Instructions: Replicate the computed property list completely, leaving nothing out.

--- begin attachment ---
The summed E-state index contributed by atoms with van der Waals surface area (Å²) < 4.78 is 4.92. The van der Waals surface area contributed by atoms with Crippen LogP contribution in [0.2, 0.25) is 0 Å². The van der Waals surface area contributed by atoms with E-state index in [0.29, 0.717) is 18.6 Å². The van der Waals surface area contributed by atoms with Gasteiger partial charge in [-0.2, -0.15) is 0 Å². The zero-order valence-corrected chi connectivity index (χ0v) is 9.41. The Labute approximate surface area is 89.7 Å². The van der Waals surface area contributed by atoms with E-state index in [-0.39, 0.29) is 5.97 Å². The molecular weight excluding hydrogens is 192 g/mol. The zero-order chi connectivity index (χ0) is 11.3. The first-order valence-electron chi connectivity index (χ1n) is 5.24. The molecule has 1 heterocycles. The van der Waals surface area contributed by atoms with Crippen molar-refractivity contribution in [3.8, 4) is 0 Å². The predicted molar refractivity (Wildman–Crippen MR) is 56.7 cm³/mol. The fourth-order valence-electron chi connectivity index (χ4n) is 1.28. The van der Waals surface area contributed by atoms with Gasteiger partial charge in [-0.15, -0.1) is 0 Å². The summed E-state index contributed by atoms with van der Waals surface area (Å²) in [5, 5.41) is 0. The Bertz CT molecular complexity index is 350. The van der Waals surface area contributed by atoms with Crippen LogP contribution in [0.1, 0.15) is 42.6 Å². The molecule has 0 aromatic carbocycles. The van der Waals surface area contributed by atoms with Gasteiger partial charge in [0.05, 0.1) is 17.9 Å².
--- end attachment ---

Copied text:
The summed E-state index contributed by atoms with van der Waals surface area (Å²) < 4.78 is 4.92. The van der Waals surface area contributed by atoms with Crippen LogP contribution in [0.2, 0.25) is 0 Å². The van der Waals surface area contributed by atoms with E-state index in [0.29, 0.717) is 18.6 Å². The van der Waals surface area contributed by atoms with Gasteiger partial charge in [-0.2, -0.15) is 0 Å². The zero-order valence-corrected chi connectivity index (χ0v) is 9.41. The Labute approximate surface area is 89.7 Å². The van der Waals surface area contributed by atoms with E-state index in [-0.39, 0.29) is 5.97 Å². The molecular weight excluding hydrogens is 192 g/mol. The zero-order chi connectivity index (χ0) is 11.3. The first-order valence-electron chi connectivity index (χ1n) is 5.24. The molecule has 1 heterocycles. The van der Waals surface area contributed by atoms with Crippen molar-refractivity contribution in [3.8, 4) is 0 Å². The predicted molar refractivity (Wildman–Crippen MR) is 56.7 cm³/mol. The fourth-order valence-electron chi connectivity index (χ4n) is 1.28. The van der Waals surface area contributed by atoms with Gasteiger partial charge in [-0.15, -0.1) is 0 Å². The summed E-state index contributed by atoms with van der Waals surface area (Å²) in [5, 5.41) is 0. The Bertz CT molecular complexity index is 350. The van der Waals surface area contributed by atoms with Crippen LogP contribution in [0.1, 0.15) is 42.6 Å². The molecule has 0 aromatic carbocycles. The van der Waals surface area contributed by atoms with Gasteiger partial charge in [0.05, 0.1) is 17.9 Å².